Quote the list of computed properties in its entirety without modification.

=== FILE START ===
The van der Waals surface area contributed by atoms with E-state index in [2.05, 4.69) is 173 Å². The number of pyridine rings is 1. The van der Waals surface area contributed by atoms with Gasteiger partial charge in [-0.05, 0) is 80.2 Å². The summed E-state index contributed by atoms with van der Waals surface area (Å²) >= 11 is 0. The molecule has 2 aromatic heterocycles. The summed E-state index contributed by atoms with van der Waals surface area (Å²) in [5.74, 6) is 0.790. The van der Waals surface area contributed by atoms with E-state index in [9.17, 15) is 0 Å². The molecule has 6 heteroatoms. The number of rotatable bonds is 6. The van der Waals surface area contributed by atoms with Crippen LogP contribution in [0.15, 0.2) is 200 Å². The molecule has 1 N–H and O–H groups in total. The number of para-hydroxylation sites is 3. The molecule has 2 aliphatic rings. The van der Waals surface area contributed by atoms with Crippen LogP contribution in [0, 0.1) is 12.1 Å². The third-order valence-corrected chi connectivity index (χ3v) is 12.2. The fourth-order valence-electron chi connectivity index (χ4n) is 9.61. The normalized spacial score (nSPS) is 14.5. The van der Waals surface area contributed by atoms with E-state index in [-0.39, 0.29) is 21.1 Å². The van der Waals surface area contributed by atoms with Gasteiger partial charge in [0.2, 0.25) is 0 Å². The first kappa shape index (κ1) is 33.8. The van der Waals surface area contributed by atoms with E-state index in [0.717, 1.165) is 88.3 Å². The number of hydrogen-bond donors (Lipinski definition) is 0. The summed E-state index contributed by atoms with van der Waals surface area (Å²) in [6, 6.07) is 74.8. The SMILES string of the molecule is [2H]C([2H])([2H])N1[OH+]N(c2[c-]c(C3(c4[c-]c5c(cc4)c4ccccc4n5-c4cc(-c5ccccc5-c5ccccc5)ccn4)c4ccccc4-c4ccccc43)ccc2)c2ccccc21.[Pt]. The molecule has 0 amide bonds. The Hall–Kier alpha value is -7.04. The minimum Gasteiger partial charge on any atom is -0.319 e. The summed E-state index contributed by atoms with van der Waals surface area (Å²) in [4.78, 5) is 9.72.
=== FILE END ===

The van der Waals surface area contributed by atoms with E-state index in [2.05, 4.69) is 173 Å². The number of pyridine rings is 1. The van der Waals surface area contributed by atoms with Gasteiger partial charge in [-0.05, 0) is 80.2 Å². The summed E-state index contributed by atoms with van der Waals surface area (Å²) >= 11 is 0. The molecule has 2 aromatic heterocycles. The summed E-state index contributed by atoms with van der Waals surface area (Å²) in [5.74, 6) is 0.790. The van der Waals surface area contributed by atoms with E-state index in [9.17, 15) is 0 Å². The molecule has 6 heteroatoms. The number of rotatable bonds is 6. The van der Waals surface area contributed by atoms with Crippen LogP contribution in [0.15, 0.2) is 200 Å². The molecule has 1 N–H and O–H groups in total. The number of para-hydroxylation sites is 3. The molecule has 2 aliphatic rings. The van der Waals surface area contributed by atoms with Crippen LogP contribution in [0, 0.1) is 12.1 Å². The third-order valence-corrected chi connectivity index (χ3v) is 12.2. The fourth-order valence-electron chi connectivity index (χ4n) is 9.61. The normalized spacial score (nSPS) is 14.5. The van der Waals surface area contributed by atoms with E-state index in [-0.39, 0.29) is 21.1 Å². The van der Waals surface area contributed by atoms with Gasteiger partial charge in [0.2, 0.25) is 0 Å². The first kappa shape index (κ1) is 33.8. The van der Waals surface area contributed by atoms with E-state index in [0.717, 1.165) is 88.3 Å². The number of hydrogen-bond donors (Lipinski definition) is 0. The summed E-state index contributed by atoms with van der Waals surface area (Å²) in [6, 6.07) is 74.8. The SMILES string of the molecule is [2H]C([2H])([2H])N1[OH+]N(c2[c-]c(C3(c4[c-]c5c(cc4)c4ccccc4n5-c4cc(-c5ccccc5-c5ccccc5)ccn4)c4ccccc4-c4ccccc43)ccc2)c2ccccc21.[Pt]. The molecule has 0 amide bonds. The Hall–Kier alpha value is -7.04. The minimum Gasteiger partial charge on any atom is -0.319 e. The summed E-state index contributed by atoms with van der Waals surface area (Å²) in [4.78, 5) is 9.72.